If there is anything to confirm that there is nothing like a Notre Dame game day, our trip to Chapel Hill is it. Our Friday evening flight was rather empty, which is surprising for a direct flight from South Bend during football season. Aside from the three Observer employees, the rest of the passengers consisted of the regular Notre Dame football beat writers, as well as some scattered students and local fans.
The duration of the flight was only just over an hour, getting us into Chapel Hill around dinner time. We found a local Mediterranean restaurant to try, and it gave us high hopes for the remainder of our trip. Even early on a Friday night, the restaurant was packed with UNC students and fans, making the tavern a bustling ball of energy ahead of the Irish-Tar Heels showdown the following day. As we stood in line for a table, we could see the potential for a high-energy tailgating scene in the morning.
And the food was certainly worth the wait. We don’t know if it is the fact we have been eating dining hall food for every meal or if it was that good, but Kipos Greek Taverna is a must-stop in Chapel Hill. Did we get three desserts, reasoning we’d need a “snack” for game day? Potentially. Are we ashamed? Not at all.
However, the following morning proved to be slightly different than what we are used to in South Bend. As far as college towns go, Chapel Hill deserves a spot among the best. We found Epilogue Books Chocolate Brews–a bookstore/coffee shop on Franklin St. just off of UNC’s campus that specializes in specialty lattes and Spanish-style pastries–for breakfast, and our good food streak continued. It seemed like the chocolatería was a place to be ahead of game days, as nearly everyone who entered the shop was sporting UNC or ND spirit wear. Many families took a quiet morning in the independent bookstore before the game day festivities commenced.
These festivities, though, were much more subdued than the tailgating scene at Notre Dame. There was no designated concentration of tailgates, with handfuls of tents benign scattered throughout North Carolina’s beautiful campus. Most of these setups also seemed to be sponsored in some way or another, which is very different from the family-style functions we were used to at Notre Dame.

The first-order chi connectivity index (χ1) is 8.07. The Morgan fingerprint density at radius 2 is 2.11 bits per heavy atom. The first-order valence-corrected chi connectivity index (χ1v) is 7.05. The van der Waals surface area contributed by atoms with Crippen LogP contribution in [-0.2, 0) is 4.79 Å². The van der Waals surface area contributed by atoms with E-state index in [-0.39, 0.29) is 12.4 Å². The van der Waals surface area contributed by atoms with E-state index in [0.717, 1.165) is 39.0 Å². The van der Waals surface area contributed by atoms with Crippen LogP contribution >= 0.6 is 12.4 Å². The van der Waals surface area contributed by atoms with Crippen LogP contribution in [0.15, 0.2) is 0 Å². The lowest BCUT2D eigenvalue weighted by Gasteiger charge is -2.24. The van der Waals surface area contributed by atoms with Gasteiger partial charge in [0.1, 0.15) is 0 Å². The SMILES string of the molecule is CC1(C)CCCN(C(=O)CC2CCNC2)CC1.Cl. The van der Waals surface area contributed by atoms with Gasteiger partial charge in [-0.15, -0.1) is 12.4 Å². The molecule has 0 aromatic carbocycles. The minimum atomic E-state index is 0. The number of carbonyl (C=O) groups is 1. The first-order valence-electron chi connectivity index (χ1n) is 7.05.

For an away game, we saw nearly as many Irish fans walking around as we did Tar Heels. We were unable to locate where they were tailgating, however, if they were at all. We walked past several UNC frat houses that had creative signs, but when “Desperado” is on the tailgate playlist, one can assume the energy was slightly more relaxed. The player entrance into the stadium was also very different for UNC, as they remained on the buses as opposed to walking through the crowds like a Notre Dame Victory March.
Despite this new concept of game day pre-games, we had the perfect weather to walk around campus. It had all the southern charm we could hope for, and we tried to glean every moment we could before we headed into the stadium.
Writers were allowed to be on the field for warmups, so a few of us went to the Notre Dame sideline and watched the position groups warm up. It was a unique experience to be on the same level as the players. As someone who clocks in at 5’2, it was impressive to see just how intimidating the people who are facing off against each other are.
The stadium began to fill in around us, and the number of Notre Dame fans present for the game was rather impressive. The whole Notre Dame side was largely green, blue and gold, and the crowd even got touchdown push-ups going as the Irish began racking up the points. Under the leadership of the lively leprechaun, they combatted the full UNC student section, which brought the energy we thought had been somewhat lacking ahead of kickoff.
However, once UNC’s fate was sealed in the fourth quarter, those cheers from Tar Heels fans turned into objections. When we were allowed back on the field in the final few minutes of the game, someone from the stands launched a full plastic water bottle at one of the referees, managing to hit him in the back.
But by the time the sun had set on game day, the Irish were the ones left in the stands as the team filed into the tunnel, satisfied with another win under their belts.